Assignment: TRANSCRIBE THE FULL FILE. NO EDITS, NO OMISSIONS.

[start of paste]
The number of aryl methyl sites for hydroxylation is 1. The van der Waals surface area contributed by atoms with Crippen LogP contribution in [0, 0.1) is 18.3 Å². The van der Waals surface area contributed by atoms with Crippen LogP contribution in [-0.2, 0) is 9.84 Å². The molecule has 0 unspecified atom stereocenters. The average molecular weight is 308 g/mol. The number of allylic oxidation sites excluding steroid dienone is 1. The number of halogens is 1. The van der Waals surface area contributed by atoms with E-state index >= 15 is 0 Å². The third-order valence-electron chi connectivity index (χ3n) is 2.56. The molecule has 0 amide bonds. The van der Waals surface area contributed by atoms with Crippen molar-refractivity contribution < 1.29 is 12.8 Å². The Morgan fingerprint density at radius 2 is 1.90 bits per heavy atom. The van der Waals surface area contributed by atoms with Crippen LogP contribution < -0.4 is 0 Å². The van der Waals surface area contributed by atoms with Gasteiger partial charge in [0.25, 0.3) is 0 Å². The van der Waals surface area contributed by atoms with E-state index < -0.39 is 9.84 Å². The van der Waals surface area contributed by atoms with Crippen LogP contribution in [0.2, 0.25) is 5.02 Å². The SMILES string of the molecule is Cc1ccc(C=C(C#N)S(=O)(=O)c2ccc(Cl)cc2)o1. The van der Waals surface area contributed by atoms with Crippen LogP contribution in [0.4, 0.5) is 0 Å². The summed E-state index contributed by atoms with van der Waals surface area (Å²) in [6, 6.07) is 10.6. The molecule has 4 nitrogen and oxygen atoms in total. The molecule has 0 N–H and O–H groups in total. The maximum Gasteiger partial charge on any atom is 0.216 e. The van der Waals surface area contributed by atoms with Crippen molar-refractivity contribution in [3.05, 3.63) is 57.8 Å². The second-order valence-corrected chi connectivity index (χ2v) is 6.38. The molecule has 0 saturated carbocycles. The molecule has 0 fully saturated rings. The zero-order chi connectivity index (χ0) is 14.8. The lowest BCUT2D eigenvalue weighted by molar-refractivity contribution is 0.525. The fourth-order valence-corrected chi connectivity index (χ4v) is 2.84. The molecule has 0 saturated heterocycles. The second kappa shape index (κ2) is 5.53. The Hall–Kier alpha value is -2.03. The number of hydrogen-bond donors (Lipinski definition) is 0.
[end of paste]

The number of aryl methyl sites for hydroxylation is 1. The van der Waals surface area contributed by atoms with Crippen LogP contribution in [0, 0.1) is 18.3 Å². The van der Waals surface area contributed by atoms with Crippen LogP contribution in [-0.2, 0) is 9.84 Å². The molecule has 0 unspecified atom stereocenters. The average molecular weight is 308 g/mol. The number of allylic oxidation sites excluding steroid dienone is 1. The number of halogens is 1. The van der Waals surface area contributed by atoms with E-state index >= 15 is 0 Å². The third-order valence-electron chi connectivity index (χ3n) is 2.56. The molecule has 0 amide bonds. The van der Waals surface area contributed by atoms with Crippen molar-refractivity contribution < 1.29 is 12.8 Å². The Morgan fingerprint density at radius 2 is 1.90 bits per heavy atom. The van der Waals surface area contributed by atoms with Crippen LogP contribution < -0.4 is 0 Å². The van der Waals surface area contributed by atoms with Gasteiger partial charge in [0.25, 0.3) is 0 Å². The van der Waals surface area contributed by atoms with E-state index < -0.39 is 9.84 Å². The van der Waals surface area contributed by atoms with Crippen LogP contribution in [0.2, 0.25) is 5.02 Å². The SMILES string of the molecule is Cc1ccc(C=C(C#N)S(=O)(=O)c2ccc(Cl)cc2)o1. The van der Waals surface area contributed by atoms with Crippen LogP contribution in [0.4, 0.5) is 0 Å². The summed E-state index contributed by atoms with van der Waals surface area (Å²) in [6, 6.07) is 10.6. The molecule has 4 nitrogen and oxygen atoms in total. The molecule has 0 N–H and O–H groups in total. The maximum Gasteiger partial charge on any atom is 0.216 e. The van der Waals surface area contributed by atoms with Crippen molar-refractivity contribution in [3.05, 3.63) is 57.8 Å². The second-order valence-corrected chi connectivity index (χ2v) is 6.38. The molecule has 0 saturated carbocycles. The molecule has 0 fully saturated rings. The zero-order chi connectivity index (χ0) is 14.8. The lowest BCUT2D eigenvalue weighted by molar-refractivity contribution is 0.525. The fourth-order valence-corrected chi connectivity index (χ4v) is 2.84. The molecule has 0 saturated heterocycles. The second kappa shape index (κ2) is 5.53. The Hall–Kier alpha value is -2.03. The number of hydrogen-bond donors (Lipinski definition) is 0.